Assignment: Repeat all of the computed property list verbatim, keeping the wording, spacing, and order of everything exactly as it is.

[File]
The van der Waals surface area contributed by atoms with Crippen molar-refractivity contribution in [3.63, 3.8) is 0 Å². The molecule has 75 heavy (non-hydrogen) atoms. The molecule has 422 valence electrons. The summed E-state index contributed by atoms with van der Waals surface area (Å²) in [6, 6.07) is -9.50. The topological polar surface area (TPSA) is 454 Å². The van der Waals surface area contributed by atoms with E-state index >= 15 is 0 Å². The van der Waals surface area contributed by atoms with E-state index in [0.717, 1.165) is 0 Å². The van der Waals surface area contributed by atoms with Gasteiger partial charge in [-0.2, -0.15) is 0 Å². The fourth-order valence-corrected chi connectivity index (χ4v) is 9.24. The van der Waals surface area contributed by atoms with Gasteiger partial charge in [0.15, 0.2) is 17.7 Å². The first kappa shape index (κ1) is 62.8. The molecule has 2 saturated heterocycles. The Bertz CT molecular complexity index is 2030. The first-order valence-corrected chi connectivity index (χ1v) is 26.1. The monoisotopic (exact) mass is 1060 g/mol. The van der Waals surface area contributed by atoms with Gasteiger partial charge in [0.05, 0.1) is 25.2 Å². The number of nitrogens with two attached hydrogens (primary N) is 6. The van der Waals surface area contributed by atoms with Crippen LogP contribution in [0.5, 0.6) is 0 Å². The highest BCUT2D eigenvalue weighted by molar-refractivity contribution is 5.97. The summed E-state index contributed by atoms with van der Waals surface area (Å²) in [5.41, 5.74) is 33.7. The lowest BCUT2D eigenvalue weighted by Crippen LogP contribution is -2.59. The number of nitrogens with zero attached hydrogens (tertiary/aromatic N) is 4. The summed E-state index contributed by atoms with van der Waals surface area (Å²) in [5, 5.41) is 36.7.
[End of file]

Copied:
The van der Waals surface area contributed by atoms with Crippen molar-refractivity contribution in [3.63, 3.8) is 0 Å². The molecule has 75 heavy (non-hydrogen) atoms. The molecule has 422 valence electrons. The summed E-state index contributed by atoms with van der Waals surface area (Å²) in [6, 6.07) is -9.50. The topological polar surface area (TPSA) is 454 Å². The van der Waals surface area contributed by atoms with E-state index >= 15 is 0 Å². The van der Waals surface area contributed by atoms with E-state index in [0.717, 1.165) is 0 Å². The van der Waals surface area contributed by atoms with Gasteiger partial charge in [-0.2, -0.15) is 0 Å². The fourth-order valence-corrected chi connectivity index (χ4v) is 9.24. The van der Waals surface area contributed by atoms with Gasteiger partial charge in [0.15, 0.2) is 17.7 Å². The first kappa shape index (κ1) is 62.8. The molecule has 2 saturated heterocycles. The Bertz CT molecular complexity index is 2030. The first-order valence-corrected chi connectivity index (χ1v) is 26.1. The monoisotopic (exact) mass is 1060 g/mol. The van der Waals surface area contributed by atoms with Gasteiger partial charge in [0.05, 0.1) is 25.2 Å². The number of nitrogens with two attached hydrogens (primary N) is 6. The van der Waals surface area contributed by atoms with Crippen LogP contribution in [0.5, 0.6) is 0 Å². The highest BCUT2D eigenvalue weighted by molar-refractivity contribution is 5.97. The summed E-state index contributed by atoms with van der Waals surface area (Å²) in [5.41, 5.74) is 33.7. The lowest BCUT2D eigenvalue weighted by Crippen LogP contribution is -2.59. The number of nitrogens with zero attached hydrogens (tertiary/aromatic N) is 4. The summed E-state index contributed by atoms with van der Waals surface area (Å²) in [5, 5.41) is 36.7.